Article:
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See Tenant in tail. A legal or equitable estate in which lands and tenements to pass by lineal descent only. The estate endures until the holder dies without issue. Only Delaware, Maine, Massachusetts, and Rhode Island hold such estates valid. An estate resulting from the application of the Statute de Donis to the conditional fee. The name was borrowed from the feudists, among whom it signified any mutilated or truncated inheritance from which the heirs general were cut off, or, as some say, because ownership of the subject was cut in two parts, one going to the donee and the heirs of his body, and the other remaining as a reversion in the donor.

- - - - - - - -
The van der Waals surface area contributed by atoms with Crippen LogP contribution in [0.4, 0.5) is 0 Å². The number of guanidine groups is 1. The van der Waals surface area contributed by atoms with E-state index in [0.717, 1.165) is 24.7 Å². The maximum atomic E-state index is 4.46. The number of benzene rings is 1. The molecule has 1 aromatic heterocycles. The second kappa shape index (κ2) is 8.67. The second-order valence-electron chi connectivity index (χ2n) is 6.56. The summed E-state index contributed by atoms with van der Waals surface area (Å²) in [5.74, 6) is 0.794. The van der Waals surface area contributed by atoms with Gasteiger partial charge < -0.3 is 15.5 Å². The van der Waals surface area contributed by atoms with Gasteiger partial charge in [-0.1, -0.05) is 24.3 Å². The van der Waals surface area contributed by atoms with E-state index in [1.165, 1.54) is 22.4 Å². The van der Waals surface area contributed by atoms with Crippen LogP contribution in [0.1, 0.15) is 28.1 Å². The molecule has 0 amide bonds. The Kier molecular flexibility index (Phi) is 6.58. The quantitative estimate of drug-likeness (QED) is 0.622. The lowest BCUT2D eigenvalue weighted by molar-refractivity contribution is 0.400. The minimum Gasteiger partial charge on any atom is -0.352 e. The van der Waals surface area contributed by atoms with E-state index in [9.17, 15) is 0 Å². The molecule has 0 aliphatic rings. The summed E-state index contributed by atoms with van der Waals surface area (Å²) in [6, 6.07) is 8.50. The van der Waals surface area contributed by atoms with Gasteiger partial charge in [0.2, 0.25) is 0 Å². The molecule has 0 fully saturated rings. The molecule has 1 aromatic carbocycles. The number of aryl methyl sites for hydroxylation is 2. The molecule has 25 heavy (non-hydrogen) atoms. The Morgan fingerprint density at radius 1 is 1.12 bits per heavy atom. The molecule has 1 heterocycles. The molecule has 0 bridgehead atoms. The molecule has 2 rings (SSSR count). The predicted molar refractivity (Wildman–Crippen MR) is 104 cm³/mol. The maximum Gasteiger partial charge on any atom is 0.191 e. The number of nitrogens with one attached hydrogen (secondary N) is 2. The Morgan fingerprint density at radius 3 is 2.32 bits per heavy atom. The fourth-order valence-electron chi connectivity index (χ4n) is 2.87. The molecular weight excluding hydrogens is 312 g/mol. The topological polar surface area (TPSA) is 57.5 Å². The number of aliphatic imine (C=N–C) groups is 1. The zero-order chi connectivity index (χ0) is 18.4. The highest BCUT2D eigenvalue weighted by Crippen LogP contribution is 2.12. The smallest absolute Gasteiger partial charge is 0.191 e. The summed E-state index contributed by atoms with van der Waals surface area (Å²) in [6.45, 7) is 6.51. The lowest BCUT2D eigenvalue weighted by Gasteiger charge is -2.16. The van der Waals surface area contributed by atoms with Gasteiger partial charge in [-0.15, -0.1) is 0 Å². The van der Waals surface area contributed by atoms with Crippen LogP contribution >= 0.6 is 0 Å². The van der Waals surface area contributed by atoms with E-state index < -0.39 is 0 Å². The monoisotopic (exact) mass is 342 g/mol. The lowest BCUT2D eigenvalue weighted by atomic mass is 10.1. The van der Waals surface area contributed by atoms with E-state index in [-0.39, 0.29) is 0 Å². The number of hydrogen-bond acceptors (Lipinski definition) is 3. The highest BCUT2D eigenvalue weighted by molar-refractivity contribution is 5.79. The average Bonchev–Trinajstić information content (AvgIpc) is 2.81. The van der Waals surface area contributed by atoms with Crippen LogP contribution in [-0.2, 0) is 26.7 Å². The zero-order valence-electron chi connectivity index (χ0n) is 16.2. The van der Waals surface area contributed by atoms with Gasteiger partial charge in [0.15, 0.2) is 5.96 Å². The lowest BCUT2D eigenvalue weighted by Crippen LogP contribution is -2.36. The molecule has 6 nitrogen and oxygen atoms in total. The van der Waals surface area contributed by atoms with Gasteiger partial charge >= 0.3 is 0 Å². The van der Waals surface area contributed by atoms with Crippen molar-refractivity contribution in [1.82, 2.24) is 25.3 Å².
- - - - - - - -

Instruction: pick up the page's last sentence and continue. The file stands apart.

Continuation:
It is well settled by a long line of decisions that at common law a gift of A for life, and, upon his death, to the heirs of his body or his issue, was a gift of a fee tail.

In 1 H. Tiffany, The Law of Real Property § 48 at 70 (3rd ed. 1939), we find the following:  'On the death of a tenant in tail, the land passes to the next heir of the body of the original ...

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